“Drafting error” in Equality Act leaves doubt over enforceability of compromise agreements

The ability to use compromise agreements to create binding settlement of potentially high value claims under the Equality Act 2010 has been called into doubt by lawyers.

| Filed under acas discrimination equality act

The ability to use compromise agreements to create binding settlement of potentially high value claims under the Equality Act 2010 has been called into doubt by lawyers. The wording of section 147 of the Act, which sets out the conditions for a valid compromise agreement, arguably makes it impossible for any adviser to meet the requirement for individuals to receive advice on the terms and effect of entering a compromise from an “independent adviser”.

The employment provisions of the Equality Act 2010 came into force on 1 October 2010 and replace previous legislation covering unlawful discrimination on the grounds of age, race, gender, sexuality, disability and religion or belief. Although the Act as a whole was the subject of lengthy public consultation and debate, the difficulty with the wording governing compromise agreements was spotted only after the first claims under the Act started to be settled. The Government Equalities Office has issued a statement that the criteria defining an “independent adviser” are no different than under the previous discrimination legislation replaced by the Act. At least one leading employment law barrister believes that this is the correct interpretation of the offending section – although an equally eminent barrister has given a contradictory opinion. Until the matter has been settled by case law or a legislative amendment employers seeking absolute certainty in compromising claims for any form of discrimination or harassment should consider using the services of ACAS to settle claims under the Act. ACAS offers a pre-claim conciliation service so it is not a requirement for proceedings to be started.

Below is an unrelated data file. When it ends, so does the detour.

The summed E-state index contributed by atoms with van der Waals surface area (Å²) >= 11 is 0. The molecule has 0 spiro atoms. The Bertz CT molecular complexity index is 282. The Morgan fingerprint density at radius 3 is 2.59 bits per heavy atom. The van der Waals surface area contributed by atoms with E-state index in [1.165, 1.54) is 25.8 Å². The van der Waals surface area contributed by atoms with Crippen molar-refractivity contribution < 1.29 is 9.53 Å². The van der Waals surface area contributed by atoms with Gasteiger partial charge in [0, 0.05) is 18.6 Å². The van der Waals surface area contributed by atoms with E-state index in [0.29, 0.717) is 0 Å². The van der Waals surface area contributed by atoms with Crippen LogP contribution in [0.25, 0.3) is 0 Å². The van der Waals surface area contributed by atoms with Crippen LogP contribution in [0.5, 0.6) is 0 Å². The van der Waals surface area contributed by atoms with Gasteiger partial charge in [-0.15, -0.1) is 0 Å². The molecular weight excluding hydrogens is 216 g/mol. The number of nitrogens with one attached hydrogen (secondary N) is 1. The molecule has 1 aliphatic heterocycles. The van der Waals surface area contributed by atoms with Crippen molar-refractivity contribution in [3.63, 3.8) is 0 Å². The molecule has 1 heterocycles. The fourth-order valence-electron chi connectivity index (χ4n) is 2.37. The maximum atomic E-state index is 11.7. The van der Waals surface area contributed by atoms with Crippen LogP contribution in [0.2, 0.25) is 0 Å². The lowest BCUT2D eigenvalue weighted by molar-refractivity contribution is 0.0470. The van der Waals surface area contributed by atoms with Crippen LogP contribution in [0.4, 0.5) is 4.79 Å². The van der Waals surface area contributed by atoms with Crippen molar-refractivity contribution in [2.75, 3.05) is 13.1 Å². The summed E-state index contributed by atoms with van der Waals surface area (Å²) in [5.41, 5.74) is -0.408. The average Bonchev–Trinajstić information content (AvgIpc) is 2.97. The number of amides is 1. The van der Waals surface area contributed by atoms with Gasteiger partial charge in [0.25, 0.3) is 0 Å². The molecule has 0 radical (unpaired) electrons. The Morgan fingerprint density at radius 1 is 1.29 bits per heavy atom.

For the Equalities Office position, with links to arguments on both sides of the debate, see link below.

Further reading

Disclaimer

This news item is not intended as a comprehensive summary of the subject matter and does not constitute legal advice. Parties are advised to obtain professional advice addressing individual facts and circumstances before acting on this information.